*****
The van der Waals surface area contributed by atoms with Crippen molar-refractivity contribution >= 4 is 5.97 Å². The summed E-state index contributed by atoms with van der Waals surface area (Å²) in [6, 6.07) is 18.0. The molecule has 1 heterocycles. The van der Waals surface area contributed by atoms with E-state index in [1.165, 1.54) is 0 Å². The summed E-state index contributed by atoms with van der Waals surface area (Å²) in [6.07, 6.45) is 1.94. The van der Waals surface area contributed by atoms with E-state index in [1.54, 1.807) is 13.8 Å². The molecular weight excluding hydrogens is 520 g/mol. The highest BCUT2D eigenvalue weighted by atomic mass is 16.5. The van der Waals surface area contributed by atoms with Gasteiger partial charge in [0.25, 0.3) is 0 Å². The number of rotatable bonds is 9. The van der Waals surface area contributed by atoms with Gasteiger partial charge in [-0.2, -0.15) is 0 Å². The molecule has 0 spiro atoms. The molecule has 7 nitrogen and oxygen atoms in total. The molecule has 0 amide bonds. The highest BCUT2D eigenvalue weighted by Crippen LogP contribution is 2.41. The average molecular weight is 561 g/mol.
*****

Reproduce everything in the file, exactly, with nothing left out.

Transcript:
The van der Waals surface area contributed by atoms with Crippen molar-refractivity contribution >= 4 is 5.97 Å². The summed E-state index contributed by atoms with van der Waals surface area (Å²) in [6, 6.07) is 18.0. The molecule has 1 heterocycles. The van der Waals surface area contributed by atoms with E-state index in [1.165, 1.54) is 0 Å². The summed E-state index contributed by atoms with van der Waals surface area (Å²) in [6.07, 6.45) is 1.94. The van der Waals surface area contributed by atoms with E-state index in [1.54, 1.807) is 13.8 Å². The molecular weight excluding hydrogens is 520 g/mol. The highest BCUT2D eigenvalue weighted by atomic mass is 16.5. The van der Waals surface area contributed by atoms with Gasteiger partial charge in [0.25, 0.3) is 0 Å². The number of rotatable bonds is 9. The van der Waals surface area contributed by atoms with Gasteiger partial charge in [-0.2, -0.15) is 0 Å². The molecule has 0 spiro atoms. The molecule has 7 nitrogen and oxygen atoms in total. The molecule has 0 amide bonds. The highest BCUT2D eigenvalue weighted by Crippen LogP contribution is 2.41. The average molecular weight is 561 g/mol.